Is it really a coincidence? ……….Innumeracy series (3)

photo taken at Bhigwan Lake, India by Prateek Kumar Rohatgi

“The paradoxical conclusion is that it would be very unlikely for unlikely events not to occur” — John Allen Paulos

This week, a very dear friend of mine was struck by a mighty coincidence. Last Tuesday happened to be the birthday of four different people from his social/family circles. With 365 days in a year this did seem like one heck of a coincidence. But before I get into what happened after he shared this observation, here is a question for you:

How many people do you need to assemble in a room such that there is a 50% chance that at least two of them share a birthday — just the day and the month, not the year. If dusting those “grey brain cells” that stored your knowledge on “probability” is proving difficult at this particular time, put out a random guess.

Well, the answer is just 23 people. If you have not figured it out yet, a quick google search can give you the steps to arrive at this number. This problem is known as Birthday paradox, by the way.

Coming back to my friend’s observation of rare coincidence, I had an unfair advantage of having dealt with the birthday paradox problem in the past. I sat down to work out calculation for four people sharing the same birthday. It took me about 30 mins to realize that mathematics involved here is very complex (unlike the case for two people sharing birthday) and is beyond my strictly amateur competence.

A little second order googling revealed the following information:

“ you will need…………

23 people to have at least a 50% chance of at least one set of two people with the same birthday,

88 people to have at least a 50% chance of at least one set of three people with the same birthday,

187 people to have at least a 50% chance of at least one set of four people with the same birthday,

313 people to have at least a 50% chance of at least one set of five people with the same birthday”

187 is not such a large number in terms of social and family connections for most of us. As a matter of fact this is well in the range of Dunbar number. (Dunbar’s number is a suggested cognitive limit to the number of people with whom one can maintain stable social relationships — generally (erroneously) considered to be 150 but proved to be a range from 2 to500. — from Wikipedia)

So as it turns out, what seemed like a big coincidence is after all not such a big one.

  • Coin flips: I tried an experiment with coin flips (simulated on computer to avoid biases from my flipping technique). Five sets each comprising ten coin flips. The ratios of heads to tails for these sets came out to: 0.43, 0.67, 1.5, 1.5, 2.33. Whereas if I pooled these observations cumulatively, the ratios were: 0.43, 0.54, 0.76, 0.90, 1.08. For smaller sets of observations, the ratio was hardly ever close to 1 whereas as the number of coin-flips increased, ratio of heads to tails started to approach 1 (expectedly). Importantly, even a fair coin does not throw up fair results except for larger sets of flips.
  • Astrology: most pop astrology works only because astrologers predict a large enough number of non-specific possibilities for the future such that mostly one or more of these predictions are quite likely to turn out true for someone or the other.
  • Stock market predictions (I perhaps could have clubbed this with astrology): Keep predicting a crash all the time and it will turn out true once in a while and when it turns out true (and assuming you made sufficient public display of it), you may catapult into a stock market seer status overnight. A few who get the predictions right more often than wrong but even they do not predict “when” — they only predict “what” and patiently wait for the “what” to materialize — many times for years on end.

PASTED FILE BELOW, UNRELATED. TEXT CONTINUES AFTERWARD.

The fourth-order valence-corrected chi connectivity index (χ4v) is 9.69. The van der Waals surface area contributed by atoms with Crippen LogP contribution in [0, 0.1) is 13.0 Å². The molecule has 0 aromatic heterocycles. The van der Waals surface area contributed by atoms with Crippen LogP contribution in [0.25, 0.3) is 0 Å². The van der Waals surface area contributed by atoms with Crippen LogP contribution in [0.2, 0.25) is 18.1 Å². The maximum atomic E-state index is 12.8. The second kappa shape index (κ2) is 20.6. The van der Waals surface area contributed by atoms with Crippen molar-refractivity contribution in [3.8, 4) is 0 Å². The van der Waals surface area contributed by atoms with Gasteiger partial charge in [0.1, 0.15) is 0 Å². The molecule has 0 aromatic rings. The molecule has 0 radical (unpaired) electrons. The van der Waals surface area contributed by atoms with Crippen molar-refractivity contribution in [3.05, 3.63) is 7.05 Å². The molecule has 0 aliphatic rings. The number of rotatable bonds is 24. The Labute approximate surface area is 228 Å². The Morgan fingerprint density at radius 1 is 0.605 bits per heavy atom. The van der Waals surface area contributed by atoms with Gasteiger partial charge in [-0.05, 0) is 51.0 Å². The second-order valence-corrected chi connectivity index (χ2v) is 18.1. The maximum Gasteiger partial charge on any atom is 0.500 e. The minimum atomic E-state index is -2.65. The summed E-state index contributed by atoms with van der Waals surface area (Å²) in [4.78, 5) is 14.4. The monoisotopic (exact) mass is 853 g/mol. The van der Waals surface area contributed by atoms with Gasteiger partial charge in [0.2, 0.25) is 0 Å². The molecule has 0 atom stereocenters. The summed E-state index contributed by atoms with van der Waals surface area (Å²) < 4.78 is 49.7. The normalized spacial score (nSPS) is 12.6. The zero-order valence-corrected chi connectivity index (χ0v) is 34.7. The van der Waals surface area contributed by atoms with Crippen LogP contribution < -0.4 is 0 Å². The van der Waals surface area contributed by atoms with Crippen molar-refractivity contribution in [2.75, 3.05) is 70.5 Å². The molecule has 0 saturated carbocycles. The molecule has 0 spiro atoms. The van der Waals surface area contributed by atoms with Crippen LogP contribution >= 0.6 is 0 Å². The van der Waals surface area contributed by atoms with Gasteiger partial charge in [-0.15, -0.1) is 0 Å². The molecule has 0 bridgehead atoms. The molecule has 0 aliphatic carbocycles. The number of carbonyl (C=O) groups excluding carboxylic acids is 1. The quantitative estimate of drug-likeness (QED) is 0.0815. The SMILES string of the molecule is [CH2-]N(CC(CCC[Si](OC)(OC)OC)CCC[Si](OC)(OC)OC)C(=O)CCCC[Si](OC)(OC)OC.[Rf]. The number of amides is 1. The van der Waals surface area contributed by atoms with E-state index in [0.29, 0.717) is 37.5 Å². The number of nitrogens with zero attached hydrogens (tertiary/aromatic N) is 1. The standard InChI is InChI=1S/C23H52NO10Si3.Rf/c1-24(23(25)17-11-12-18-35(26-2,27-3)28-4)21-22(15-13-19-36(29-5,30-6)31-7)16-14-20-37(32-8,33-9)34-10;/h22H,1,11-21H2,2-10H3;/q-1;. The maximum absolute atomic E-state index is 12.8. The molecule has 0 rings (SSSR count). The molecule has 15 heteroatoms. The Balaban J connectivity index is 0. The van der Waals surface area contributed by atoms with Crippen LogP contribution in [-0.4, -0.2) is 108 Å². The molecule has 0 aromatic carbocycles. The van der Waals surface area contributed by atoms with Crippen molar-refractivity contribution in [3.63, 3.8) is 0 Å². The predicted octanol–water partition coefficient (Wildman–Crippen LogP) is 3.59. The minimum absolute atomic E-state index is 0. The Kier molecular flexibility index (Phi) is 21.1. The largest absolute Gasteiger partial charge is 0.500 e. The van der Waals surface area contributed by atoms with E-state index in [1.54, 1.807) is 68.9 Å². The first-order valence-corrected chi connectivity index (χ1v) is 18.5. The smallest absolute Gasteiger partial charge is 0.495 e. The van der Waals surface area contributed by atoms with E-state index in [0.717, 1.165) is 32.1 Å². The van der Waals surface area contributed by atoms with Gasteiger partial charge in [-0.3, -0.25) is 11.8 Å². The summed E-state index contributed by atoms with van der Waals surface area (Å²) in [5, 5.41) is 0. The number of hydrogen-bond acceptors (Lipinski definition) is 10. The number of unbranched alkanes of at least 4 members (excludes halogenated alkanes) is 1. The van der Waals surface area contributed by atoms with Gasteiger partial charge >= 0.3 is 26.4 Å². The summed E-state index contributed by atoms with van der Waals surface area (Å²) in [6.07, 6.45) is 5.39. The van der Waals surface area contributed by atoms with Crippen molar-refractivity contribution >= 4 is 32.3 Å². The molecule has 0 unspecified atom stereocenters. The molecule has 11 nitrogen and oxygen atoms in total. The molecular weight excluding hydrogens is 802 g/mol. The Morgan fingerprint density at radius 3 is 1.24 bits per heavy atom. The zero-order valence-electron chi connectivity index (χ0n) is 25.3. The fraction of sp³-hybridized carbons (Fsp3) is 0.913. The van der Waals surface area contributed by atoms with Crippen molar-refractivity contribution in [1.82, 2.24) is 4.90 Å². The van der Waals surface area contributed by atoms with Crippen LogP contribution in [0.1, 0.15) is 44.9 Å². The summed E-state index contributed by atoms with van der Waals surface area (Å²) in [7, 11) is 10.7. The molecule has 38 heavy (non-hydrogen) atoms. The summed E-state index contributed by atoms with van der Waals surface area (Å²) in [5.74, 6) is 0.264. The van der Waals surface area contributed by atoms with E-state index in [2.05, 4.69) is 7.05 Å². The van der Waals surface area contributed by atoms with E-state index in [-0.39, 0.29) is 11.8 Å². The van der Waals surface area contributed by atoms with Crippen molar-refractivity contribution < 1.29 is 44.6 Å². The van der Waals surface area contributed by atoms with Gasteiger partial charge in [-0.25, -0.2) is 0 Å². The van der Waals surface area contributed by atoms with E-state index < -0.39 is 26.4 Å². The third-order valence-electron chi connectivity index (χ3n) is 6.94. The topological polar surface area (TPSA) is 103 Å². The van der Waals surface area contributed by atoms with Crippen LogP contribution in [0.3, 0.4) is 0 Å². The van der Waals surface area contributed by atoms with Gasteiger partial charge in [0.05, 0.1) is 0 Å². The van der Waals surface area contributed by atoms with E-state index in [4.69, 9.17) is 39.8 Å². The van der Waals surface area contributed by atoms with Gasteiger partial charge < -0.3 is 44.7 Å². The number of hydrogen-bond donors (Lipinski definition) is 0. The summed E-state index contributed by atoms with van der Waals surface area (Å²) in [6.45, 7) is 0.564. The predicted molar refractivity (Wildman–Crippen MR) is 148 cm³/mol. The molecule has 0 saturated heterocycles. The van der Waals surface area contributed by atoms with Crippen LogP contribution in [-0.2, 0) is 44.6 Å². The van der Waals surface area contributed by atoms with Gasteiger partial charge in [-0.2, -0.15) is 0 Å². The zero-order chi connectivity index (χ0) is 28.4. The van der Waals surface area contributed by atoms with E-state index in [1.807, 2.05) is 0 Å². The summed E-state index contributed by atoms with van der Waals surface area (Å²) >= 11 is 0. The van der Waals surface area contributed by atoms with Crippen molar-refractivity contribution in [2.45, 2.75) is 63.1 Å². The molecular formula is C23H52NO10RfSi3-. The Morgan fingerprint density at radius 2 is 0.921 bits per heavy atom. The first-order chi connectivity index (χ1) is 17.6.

• Personal connections: Once on Facebook, I was surprised to see my wife’s cousin to be friends with an ex-colleague of mine — it felt like a coincidence but it did take much to realize that such connections (the friend-of-a-friend coincidences) are not uncommon. And of course there is the concept of “six degrees of separation”.

So why do so easily yield to coincidences: one reason definitely is that probability is a beguilingly non-intuitive subject. Another perhaps is an innate need in most of us to discover magic. It is somehow important for us humans to see bigger purpose or magic in things we do or involved in or come across.

It can be very valuable to separate luck from expertise. For example when on a search to engage an investment manager, it is important to assess contribution of luck (coincidence) and of expertise on the past performance of the manager. Separating ability from coincidence can prove to be a significant factor in long term success of any endeavour.

Ironically, among the most coincidental facts is one that we are alive at this very moment. It takes just one thing among an infinite possibilities to cause us to cease living but it takes a whole lot of things to come together to be alive. However it is death that we take ominously notice of but not the miracle of being alive.

Interesting items I came across:

  • The book “Innumeracy: Mathematical Illiteracy and Its Consequences” by John Allen Paulos: To the extent that I read it, it is an excellent read — perhaps the most popular book on innumeracy
  • The pigeonhole principle (also called Dirichlet’s Box Principle): If there are more pigeons than pigeonholes then when pigeons fly into the holes, at least one of the holes will end up having more than one pigeon. Before you say ‘duh!’, this principle has good application in probability — lot of material on the web — couple of immediate references:



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